I love those free city maps you get at the tourist info center at the airport. It’s one of the first things I look for coming to a new city, that and ATM machines. Bangkok has like a billion different kinds, we chose the one that’s called “The Official Map Bangkok”. How can you go wrong with that?
Taxis are one of the most abundant things you can find in Bangkok. They’re painted bright candy colors that brighten up the streets. Taxis are relatively cheap and most drivers speak good English. They are also mostly honest, actually we’ve only encountered 1 driver who tried to negotiate fix rate. Flag down is 35B for 2km then 5B/km. Just say no and move to the next one. Buses and MRT are also available but because we were 4 people traveling, taxis were good option for us. Tuktuk are nice and exotic but be very careful as they are probably the worse tourist trap in the city. Opening price is always way, way too high. If they call 100B, you can for sure get it at 30B. In the new found it funny how ridiculous they were but later it is a little bit irritating. If not for Pincky and Girlie whose legs weren’t meant for walking unless done inside a mall, we wouldn’t be taking them at all.
With the help of the map, we were able to strategically schedule our day. We headed west to visit the old city along the Chao Phraya River. We took hotel taxi who charged us 200B. Too freaking expensive but it’s ok, you live, you learn. The rest of the trip, we will be dealing only with city taxis.
Wat Phra Kaew-Emerald Buddha
Our first stop is to the Grand Palace where it housed the most important temple in Bangkok, the Wat Phra Kaew. It’s crazy but we almost didn’t get to see it even if we were already outside it (Nam Phra Lan Rd). There were billion of scammers outside this temple persuading us to take their boat cruise and went to the extent of telling us that the temple is already close for the day!! It makes me so mad that they would do this to tourists, who probably only have a couple of days in Bangkok and would really want to see it. We believed them and about to take their boat if only we had agreed on the price. They wanted to charge us 900B per boat but we wanted 800B. How fortunate for that! We decided that we would just see Wat Po if the Palace is closed, and turning to Sanamchai Road, we discovered that the temple is actually open and admitting visitors at this side entrance!! WTF?!@#$%
Going into the temple is free but proper attire should be observed. Bare shoulders (except if you’re a monk in yellow robe) and legs (no shorts or capris) are not allowed entry. Enterprising Thais outside would rent out colorful sarongs for 50B + 50B deposit. We knew this before coming but with 38 C in the city, we couldn’t stand wearing jeans (except for Pincky) the whole day. I also read about the rental that’s why we came in capris.
Bejeweled!! This is the adjective that comes to mind going into the compound. It contains many highly decorative pagodas, buildings, and statues. The trimmings in these structures are more intricate and complicated than a queen’s gown. The exaggerated design and details are beyond words. So please just take a look at the photos.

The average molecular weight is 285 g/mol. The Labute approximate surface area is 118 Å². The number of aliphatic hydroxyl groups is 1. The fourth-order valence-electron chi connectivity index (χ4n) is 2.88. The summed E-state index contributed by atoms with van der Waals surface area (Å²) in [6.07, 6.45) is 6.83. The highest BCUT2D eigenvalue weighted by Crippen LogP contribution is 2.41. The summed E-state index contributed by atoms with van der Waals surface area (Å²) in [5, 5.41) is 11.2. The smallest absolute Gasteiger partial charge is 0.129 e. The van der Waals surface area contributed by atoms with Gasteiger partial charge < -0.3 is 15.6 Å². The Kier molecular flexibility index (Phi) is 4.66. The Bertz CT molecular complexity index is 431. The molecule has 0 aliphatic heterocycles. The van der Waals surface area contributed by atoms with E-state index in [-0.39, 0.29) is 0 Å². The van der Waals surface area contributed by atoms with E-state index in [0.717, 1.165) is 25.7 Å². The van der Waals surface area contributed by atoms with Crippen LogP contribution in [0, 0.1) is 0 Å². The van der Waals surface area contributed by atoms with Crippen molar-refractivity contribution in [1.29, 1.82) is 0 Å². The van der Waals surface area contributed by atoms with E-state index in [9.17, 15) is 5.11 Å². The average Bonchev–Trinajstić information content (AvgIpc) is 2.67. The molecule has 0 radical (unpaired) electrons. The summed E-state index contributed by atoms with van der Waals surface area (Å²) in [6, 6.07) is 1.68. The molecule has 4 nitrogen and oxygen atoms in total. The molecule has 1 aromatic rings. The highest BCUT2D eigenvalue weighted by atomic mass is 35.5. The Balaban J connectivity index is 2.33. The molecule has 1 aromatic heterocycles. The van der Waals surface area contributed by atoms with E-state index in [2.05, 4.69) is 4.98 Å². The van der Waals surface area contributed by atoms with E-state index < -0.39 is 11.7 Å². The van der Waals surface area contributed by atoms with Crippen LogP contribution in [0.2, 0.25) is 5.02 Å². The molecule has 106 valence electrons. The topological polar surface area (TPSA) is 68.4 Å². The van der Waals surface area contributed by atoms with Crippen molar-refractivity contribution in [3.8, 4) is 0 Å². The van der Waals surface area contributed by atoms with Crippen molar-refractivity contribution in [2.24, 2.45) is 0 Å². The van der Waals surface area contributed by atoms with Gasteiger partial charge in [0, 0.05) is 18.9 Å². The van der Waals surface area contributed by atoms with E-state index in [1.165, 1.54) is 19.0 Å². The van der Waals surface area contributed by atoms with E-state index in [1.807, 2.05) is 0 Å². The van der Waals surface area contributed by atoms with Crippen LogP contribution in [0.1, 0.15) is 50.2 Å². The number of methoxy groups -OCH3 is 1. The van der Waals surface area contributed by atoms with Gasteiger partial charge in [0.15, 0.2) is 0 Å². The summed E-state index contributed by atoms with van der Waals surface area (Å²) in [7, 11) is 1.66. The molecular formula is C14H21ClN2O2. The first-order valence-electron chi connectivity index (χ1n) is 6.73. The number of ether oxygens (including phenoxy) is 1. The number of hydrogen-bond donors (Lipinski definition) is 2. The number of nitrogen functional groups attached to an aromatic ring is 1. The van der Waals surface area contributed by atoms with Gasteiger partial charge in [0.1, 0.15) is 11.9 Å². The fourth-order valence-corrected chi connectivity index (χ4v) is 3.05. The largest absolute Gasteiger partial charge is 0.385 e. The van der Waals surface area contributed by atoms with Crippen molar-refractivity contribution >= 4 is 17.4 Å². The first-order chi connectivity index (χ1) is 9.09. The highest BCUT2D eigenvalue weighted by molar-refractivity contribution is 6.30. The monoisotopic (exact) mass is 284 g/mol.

It was noon time and the blazing sun was melting my 2 sisters so after a few, we decided to go and find something to eat. We were clueless where to. There were a billion of tuktuk outside offering rides. We asked them where is the nearest food place. One said for 20B they’ll take us to Pratunam. Pratunam?! According to him, there is NOWHERE to eat around the area. Right, all these tourist spots and no restaurant nearby. Exasperated, we walked.
2.5 minutes later, just across the City Pillar Shrine is a long row of hawker stalls. And it smelled so good! We decided to eat there after 2 sec deliberation. We found a table behind the noodle stall. Tourists would come and buy food to go but you only see locals seated. Of course we look local enough except we speak no
Thai and they understand no English. But with a lot of pointing and actions, and their warm friendly nature, we had one of our nicest meal in Bangkok, and it costs us 170B. Noodles and cokes and ice coffees.
Wat Po-Reclining Buddha
This is another important temple in Bangkok. It’s the biggest, oldest, and has the most number of Buddha images (over 1000). Its most popular being the 42m reclining Buddha covered with gold plate and trimmed with mother of pearl (eyes and feet). The pagodas and structures are also highly decorated mostly with colorful ceramic. The design and details are also very intricate you’d think that perhaps the monks lay tiles during prayers instead of beads. It’s so huge that I almost got lost inside.
There’s another important temple in Bangkok (Wat Arun) but it’s already 5pm and for sure the temple is already close. It is also across the river and my sisters were already complaining that they’re all same, same. I disagree of course, but I will have to come back next time. Anyway, we have a Thai Boxing match to catch at 20:00.
Postscript: I just have to mention that apparently going into the Grand Palace isn’t free like I mentioned up there. And it actually costs like 300baht. I didn’t know this until I came back to Manila and was discussing this with my friends. I don’t know what happened but they just let us in. We were looking to find the ticket booth and suddenly found ourselves inside so we just went on an explore, thinking “oh, it’s free entrace.” :p